Note: The Guide is still only an outline. Pull Requests would be greatly appreciated!
Routeis an object which contains a portion of your app’s Navigation state.
Locationdescribes the state of your entire application, a
Routetypically describes the portion of navigation state corresponds to one specific component within your application
TODO: Example of screen which can render one of two routes, each with different keys
You’ll often render different types of components based on the key. But how can you pass other information to the component?
Route objects can also hold a params object with further details on the route
Example of a screen rendering something based on its parameters
TODO: Example of a Route which holds another Route under its children property
One of the most important concepts to grasp about Junctions is that Routes are relative.
Routes only ever contain the information about their state and their children’s state. But they don’t know anything about their parents.
This means that any Route can be included in the children of another Route. And any navigable screen can be mounted in any other navigable screen
Example where the above route is mounted inside another screen, along with screen code
TODO: Image: Onion vs. Route
Like an onion, Each Route can contain a number of layers, linked by
Also like an onion, you only have access to the outermost layer of an Route.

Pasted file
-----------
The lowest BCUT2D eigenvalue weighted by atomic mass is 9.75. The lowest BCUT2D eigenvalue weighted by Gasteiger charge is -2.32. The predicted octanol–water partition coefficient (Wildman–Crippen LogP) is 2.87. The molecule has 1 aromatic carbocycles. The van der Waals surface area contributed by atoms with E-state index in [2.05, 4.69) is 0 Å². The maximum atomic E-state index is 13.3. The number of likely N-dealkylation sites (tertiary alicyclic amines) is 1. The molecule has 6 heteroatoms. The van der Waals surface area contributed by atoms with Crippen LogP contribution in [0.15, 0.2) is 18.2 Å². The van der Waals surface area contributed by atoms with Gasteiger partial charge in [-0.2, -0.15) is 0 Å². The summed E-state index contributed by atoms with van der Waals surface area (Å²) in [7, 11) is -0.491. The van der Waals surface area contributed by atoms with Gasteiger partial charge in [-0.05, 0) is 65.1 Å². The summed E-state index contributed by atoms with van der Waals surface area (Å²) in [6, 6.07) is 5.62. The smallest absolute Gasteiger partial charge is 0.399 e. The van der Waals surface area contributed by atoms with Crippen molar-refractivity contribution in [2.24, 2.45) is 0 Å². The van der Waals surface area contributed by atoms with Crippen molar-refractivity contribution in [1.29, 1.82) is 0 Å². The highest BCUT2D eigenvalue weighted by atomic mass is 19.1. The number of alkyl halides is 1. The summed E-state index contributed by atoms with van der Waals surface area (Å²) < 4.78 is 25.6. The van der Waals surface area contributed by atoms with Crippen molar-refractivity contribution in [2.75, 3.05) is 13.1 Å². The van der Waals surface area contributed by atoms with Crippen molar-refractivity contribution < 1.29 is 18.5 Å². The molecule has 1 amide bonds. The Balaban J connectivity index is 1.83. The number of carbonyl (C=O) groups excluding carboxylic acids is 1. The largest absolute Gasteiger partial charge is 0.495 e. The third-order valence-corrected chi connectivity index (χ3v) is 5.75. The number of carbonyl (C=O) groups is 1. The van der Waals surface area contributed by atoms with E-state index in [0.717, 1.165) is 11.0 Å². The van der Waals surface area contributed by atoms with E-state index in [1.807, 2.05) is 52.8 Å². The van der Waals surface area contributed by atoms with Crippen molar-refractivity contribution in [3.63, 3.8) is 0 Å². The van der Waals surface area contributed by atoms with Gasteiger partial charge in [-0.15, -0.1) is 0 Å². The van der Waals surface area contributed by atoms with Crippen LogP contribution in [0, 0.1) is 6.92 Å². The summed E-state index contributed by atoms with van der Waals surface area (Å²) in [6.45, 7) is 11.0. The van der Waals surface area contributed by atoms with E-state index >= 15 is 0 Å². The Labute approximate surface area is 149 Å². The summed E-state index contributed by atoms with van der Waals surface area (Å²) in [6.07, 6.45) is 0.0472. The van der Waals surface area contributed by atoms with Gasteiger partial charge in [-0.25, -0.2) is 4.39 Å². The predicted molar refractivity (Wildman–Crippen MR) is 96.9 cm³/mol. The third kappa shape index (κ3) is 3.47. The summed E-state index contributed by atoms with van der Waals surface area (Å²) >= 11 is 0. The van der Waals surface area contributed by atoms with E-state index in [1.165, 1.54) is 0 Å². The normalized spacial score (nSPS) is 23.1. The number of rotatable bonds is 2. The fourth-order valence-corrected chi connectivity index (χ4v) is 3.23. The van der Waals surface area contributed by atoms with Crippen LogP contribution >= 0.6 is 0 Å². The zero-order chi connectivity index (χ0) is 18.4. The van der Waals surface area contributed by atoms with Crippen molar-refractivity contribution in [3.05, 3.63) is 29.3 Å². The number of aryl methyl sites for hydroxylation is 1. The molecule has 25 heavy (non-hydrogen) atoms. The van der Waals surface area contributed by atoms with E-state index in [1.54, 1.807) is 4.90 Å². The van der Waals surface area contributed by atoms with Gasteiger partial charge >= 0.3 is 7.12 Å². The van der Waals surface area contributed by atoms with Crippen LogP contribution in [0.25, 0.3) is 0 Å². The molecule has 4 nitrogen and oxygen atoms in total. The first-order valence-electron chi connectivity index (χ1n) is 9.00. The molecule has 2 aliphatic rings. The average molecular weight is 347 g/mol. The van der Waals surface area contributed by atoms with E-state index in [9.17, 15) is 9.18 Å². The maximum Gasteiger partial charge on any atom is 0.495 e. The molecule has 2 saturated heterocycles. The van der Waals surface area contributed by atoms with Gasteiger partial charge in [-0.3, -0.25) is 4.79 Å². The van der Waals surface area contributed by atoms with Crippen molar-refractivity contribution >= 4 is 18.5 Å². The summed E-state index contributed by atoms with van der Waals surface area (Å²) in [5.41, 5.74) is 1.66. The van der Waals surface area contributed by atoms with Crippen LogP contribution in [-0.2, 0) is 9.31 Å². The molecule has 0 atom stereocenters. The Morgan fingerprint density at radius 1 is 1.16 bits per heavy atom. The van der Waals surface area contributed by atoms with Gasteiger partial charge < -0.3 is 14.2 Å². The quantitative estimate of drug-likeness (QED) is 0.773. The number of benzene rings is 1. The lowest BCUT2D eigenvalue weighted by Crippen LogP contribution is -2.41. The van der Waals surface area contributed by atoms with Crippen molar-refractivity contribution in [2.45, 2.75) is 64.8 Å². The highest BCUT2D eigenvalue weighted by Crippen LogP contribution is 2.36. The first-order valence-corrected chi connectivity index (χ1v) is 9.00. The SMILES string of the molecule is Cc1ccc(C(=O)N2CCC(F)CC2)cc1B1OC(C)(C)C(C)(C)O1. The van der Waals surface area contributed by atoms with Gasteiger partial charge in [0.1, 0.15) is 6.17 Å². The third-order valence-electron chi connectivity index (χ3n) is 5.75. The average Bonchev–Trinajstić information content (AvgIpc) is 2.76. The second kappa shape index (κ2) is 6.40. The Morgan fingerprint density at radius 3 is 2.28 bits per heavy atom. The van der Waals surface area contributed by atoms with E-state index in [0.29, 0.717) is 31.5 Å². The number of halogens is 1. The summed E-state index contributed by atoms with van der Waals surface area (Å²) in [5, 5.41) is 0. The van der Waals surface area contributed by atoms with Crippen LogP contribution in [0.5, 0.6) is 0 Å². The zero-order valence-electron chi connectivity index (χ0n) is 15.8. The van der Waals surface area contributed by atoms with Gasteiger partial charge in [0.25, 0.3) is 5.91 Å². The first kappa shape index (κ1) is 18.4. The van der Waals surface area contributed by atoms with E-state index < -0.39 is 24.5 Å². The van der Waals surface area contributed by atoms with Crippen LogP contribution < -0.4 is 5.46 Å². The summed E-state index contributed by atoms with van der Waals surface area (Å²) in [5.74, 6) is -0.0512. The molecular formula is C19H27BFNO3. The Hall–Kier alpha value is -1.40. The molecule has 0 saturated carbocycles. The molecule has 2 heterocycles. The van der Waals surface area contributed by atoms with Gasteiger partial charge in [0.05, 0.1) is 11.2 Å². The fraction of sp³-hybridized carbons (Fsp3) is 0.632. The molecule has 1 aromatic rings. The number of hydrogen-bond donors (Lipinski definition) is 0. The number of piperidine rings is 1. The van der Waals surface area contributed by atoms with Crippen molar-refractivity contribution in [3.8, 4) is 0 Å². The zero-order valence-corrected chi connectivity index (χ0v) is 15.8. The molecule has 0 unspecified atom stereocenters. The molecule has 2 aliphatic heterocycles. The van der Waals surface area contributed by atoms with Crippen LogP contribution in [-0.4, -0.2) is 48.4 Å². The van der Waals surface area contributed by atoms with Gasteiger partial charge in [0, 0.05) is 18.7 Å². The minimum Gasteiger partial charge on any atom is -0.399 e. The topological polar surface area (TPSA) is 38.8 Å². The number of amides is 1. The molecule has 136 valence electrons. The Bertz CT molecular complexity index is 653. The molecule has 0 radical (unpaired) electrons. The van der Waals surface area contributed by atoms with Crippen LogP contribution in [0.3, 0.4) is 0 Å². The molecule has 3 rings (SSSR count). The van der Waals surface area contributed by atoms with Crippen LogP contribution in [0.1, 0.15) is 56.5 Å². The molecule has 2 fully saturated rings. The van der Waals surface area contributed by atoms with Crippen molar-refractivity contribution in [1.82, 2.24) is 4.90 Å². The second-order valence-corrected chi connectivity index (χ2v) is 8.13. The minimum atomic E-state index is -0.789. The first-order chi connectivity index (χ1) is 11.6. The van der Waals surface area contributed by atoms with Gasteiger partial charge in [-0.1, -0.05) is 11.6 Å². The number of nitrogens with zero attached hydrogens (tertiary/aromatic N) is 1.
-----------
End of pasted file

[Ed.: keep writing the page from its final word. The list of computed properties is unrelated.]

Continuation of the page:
But luckily, one screen generally only needs access to the information in the outermost layer.
Once we’ve got our information, we can peel off that layer by accessing the
children prop, and passing it through to our child Screen.
Conversely, just because we have a route, we cannot say where it came from. It may have had many layers. Thus routes must be relative.
In fact, its not just Routes which are like onions. React components are like onions too.
TODO: Image: React Component Block Diagram vs. Route Object block Diagram
It is this similarity that allows Junctions to meet its third principle: Pass your own props
Because the structures of React components and Route objects are so similar, manually passing the correct information to a child component is as simple as peeling off a layer and passing in the result.
Both React Components and Junctions
Route objects do not include any information about their original context. In onion terms, once you peel a layer away from a Route, the remaining Route will not know that the layer existed.
But even if a Route doesn’t know where it came from, it still has to have come from somewhere.